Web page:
Auto leasing will become more difficult this year, undercut by rising interest rates and falling residual values from a growing supply of late-model used vehicles.
That's especially true for SUVs and crossovers, which have had a long run of favorable leasing circumstances since 2009 because few used models were available.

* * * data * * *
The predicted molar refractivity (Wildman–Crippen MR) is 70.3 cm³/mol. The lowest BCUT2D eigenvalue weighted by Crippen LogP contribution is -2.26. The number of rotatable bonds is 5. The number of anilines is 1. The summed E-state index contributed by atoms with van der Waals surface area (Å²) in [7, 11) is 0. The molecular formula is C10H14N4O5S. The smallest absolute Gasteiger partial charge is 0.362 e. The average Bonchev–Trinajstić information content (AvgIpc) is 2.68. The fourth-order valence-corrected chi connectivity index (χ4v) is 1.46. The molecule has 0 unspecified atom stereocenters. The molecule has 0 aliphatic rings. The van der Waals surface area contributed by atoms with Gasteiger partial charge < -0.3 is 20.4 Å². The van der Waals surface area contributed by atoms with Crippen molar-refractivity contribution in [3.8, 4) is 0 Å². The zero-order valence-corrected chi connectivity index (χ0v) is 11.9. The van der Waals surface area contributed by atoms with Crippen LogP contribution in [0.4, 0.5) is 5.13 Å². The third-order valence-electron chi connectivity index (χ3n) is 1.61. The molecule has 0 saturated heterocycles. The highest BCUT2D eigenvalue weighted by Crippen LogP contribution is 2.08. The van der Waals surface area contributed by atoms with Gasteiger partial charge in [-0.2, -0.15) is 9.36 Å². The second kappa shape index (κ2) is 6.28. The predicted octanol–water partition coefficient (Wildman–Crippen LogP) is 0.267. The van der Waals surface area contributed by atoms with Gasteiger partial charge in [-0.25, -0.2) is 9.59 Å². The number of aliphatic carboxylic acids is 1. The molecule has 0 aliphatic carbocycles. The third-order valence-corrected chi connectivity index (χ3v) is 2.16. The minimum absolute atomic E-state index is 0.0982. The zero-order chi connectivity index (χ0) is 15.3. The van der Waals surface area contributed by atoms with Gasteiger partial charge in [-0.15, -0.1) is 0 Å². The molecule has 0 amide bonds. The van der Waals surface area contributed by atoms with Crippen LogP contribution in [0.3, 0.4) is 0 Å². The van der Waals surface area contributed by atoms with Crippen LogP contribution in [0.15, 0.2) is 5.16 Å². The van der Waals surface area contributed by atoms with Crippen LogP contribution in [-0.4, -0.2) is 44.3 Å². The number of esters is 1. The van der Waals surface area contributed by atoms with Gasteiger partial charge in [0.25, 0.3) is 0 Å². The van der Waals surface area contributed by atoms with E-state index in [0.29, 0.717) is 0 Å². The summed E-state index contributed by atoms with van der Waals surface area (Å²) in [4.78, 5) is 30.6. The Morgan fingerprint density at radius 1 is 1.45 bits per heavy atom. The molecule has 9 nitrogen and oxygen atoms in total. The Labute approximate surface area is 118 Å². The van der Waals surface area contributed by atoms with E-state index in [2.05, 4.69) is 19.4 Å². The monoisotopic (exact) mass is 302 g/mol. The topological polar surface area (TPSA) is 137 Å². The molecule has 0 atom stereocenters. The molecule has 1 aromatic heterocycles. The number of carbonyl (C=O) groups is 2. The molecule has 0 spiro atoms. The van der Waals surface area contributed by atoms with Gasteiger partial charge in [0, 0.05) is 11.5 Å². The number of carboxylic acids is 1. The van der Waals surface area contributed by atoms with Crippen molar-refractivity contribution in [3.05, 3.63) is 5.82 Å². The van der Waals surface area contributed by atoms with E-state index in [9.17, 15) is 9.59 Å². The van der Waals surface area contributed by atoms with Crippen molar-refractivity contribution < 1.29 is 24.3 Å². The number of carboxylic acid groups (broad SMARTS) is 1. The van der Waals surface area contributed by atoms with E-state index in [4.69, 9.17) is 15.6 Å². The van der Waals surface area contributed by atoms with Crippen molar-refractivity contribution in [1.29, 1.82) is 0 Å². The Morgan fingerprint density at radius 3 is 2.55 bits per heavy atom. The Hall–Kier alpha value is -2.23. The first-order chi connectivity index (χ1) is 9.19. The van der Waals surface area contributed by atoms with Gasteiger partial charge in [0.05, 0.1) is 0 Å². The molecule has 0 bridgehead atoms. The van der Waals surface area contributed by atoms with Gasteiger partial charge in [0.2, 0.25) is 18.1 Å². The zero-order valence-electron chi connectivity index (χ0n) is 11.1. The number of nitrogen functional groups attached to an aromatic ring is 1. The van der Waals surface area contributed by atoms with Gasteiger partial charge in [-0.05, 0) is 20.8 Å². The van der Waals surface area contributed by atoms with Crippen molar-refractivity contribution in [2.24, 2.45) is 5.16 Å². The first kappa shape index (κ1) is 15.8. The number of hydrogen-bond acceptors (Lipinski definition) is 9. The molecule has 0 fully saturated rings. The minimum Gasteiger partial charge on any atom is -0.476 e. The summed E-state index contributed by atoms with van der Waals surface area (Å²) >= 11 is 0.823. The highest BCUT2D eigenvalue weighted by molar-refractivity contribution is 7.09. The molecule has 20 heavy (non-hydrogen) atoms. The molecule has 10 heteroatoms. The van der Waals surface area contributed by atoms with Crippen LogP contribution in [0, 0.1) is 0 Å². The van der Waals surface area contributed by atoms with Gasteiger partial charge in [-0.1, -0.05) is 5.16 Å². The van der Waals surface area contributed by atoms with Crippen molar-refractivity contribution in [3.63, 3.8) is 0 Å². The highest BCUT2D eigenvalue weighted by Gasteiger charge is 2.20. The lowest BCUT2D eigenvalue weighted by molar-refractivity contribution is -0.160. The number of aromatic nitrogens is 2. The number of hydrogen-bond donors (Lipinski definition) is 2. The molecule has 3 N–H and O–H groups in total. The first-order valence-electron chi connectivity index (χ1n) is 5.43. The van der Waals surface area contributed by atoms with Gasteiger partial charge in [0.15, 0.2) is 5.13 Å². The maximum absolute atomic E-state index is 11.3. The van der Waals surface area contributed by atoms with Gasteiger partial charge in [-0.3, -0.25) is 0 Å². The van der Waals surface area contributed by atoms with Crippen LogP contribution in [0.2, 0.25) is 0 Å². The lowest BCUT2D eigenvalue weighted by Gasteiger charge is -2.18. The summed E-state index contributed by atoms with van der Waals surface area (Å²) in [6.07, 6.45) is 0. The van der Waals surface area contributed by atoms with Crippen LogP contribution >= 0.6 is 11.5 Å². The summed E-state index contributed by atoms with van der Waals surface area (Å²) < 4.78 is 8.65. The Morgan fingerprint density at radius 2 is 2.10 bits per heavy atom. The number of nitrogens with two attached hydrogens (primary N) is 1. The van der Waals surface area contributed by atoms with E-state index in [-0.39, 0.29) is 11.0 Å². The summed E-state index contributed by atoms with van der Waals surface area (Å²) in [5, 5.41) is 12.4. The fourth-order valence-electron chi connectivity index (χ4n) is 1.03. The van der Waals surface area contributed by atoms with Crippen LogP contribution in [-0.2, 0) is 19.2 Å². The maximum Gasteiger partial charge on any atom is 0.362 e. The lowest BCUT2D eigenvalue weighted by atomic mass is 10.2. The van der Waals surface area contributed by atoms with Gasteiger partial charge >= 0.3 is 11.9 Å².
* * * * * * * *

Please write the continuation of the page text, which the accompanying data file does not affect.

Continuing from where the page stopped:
But in 2018, Cox Automotive expects 3.9 million vehicles to come off lease, 300,000 units more than in 2017. And in contrast to prior years, when the off-lease mix was car-heavy, half of the returns will be light trucks.
Larger used-vehicle supplies, rising interest rates and tighter credit all will combine to make originating leases more expensive, said Eric Ibara, director of residual value consulting at Kelley Blue Book.
He expects leasing to drop to 27.5 percent of total U.S. light-vehicle sales this year, well below a peak of 33 percent in 2016.